Unexpectedly Intriguing!
March 18, 2020

Can you tell, quickly, how many coronavirus cases have been reported in the state of Washington in the following data visualization? Is that more or less than New York? How about California?

Coronavirus COVID-19 Global Cases by the Center for Systems Science and Engineering (CSSE) at Johns Hopkins University (JHU) Dashboard Map

This map is a screenshot we snapped on 17 March 2020 of the dashboard map at Johns Hopkins Coronavirus Resource Center, which is one of the leading sources of public information about the progression of the coronavirus pandemic. The odds are that unless you already knew the answers to the questions we asked at the beginning, you wouldn't be able to answer them just from looking at the map as presented.

To be fair, the map is designed to visualize the progression of cases around the world, not just in the U.S. The map's designer did provide the means to get the information however. Since the map is an interactive one at the Johns Hopkins site, you could click on the circles that appear above each of these states to get the data, zooming in to get to your state of interest where the circles overlap each other at the scale we showed above, but doing so will take multiple steps to access the data. There must be a simpler way to visualize the daily snapshot of this data to allow the data for one state to be quickly compared with others.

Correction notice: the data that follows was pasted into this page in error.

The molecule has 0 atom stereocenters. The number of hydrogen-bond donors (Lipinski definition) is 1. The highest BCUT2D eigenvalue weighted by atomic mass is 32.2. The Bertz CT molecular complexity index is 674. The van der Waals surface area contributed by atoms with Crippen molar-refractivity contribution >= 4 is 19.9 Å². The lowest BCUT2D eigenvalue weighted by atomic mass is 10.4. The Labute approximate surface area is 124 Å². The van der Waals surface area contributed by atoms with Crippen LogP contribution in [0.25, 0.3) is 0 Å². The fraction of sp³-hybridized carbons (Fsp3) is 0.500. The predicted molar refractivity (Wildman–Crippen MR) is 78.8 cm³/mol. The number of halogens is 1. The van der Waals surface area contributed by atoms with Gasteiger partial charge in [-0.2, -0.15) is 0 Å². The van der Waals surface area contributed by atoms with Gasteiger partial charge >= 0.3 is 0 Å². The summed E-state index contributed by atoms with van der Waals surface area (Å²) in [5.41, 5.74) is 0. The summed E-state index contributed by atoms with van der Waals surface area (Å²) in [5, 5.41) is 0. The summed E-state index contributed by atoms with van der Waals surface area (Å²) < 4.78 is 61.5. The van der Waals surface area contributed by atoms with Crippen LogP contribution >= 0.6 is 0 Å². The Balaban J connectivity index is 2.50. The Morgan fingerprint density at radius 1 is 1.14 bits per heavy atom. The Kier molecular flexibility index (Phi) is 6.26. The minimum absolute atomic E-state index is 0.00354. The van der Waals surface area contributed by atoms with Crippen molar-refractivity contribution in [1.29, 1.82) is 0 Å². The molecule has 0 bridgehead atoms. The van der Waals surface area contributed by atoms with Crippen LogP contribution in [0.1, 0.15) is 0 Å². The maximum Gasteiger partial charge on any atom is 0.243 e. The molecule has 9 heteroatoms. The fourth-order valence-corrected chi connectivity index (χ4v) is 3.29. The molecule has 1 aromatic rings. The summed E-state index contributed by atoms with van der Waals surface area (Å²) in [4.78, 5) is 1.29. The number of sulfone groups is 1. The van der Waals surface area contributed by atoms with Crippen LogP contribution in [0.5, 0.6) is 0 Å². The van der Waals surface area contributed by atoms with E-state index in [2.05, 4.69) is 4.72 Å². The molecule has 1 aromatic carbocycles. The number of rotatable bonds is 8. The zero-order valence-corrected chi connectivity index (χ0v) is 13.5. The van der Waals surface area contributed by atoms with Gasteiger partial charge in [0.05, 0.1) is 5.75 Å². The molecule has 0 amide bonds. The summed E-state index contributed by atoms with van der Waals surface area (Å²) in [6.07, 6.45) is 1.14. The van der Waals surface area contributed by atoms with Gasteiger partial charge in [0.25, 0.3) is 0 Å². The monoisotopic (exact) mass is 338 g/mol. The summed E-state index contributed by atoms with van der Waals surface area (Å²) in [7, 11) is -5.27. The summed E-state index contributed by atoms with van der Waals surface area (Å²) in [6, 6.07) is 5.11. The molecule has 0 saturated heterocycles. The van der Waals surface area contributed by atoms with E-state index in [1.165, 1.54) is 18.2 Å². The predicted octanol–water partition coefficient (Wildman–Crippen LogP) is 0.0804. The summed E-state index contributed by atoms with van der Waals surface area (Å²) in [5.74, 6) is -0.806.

That's why we've developed the following simply bar chart comparing each state's reported number of confirmed cases, deaths, and recovered patients, which we'll update periodically until the total number of cases has stabilized.


It's basic, but it works. And for what it's worth, if you're looking for coronavirus maps the U.S., there are many very bad examples. Check out this map from the U.S. Centers for Disease Control, which was flagged on the Crappy Design subreddit:

The good news is the CDC has since fixed the color scale problem of their map. It's still not terribly useful, but that's the government for you.


Adding a second chart to present the numeric data from the first chart as a percent of each state or territory's 2019 estimated population:


Data Sources

2019 Novel Coronavirus COVID-19 (2019-nCoV) Data Repository by Johns Hopkins CSSE. CSSE COVID-19 Time Series Data: Confirmed. [CSV File].

2019 Novel Coronavirus COVID-19 (2019-nCoV) Data Repository by Johns Hopkins CSSE. CSSE COVID-19 Time Series Data: Recovered. [CSV File].

2019 Novel Coronavirus COVID-19 (2019-nCoV) Data Repository by Johns Hopkins CSSE. CSSE COVID-19 Time Series Data: Deaths. [CSV File].

U.S. Census Bureau. Annual Estimates of the Resident Pouplation for the United States, Regions, States, and Puerto Rico: April 1, 2010 to July 1, 2019 (NST-EST2019-02). [Excel Spreadsheet]. Last updated 30 December 2019. Accessed 14 March 2020.

The COVID Tracking Project. Most Recent Data. [CSV File].

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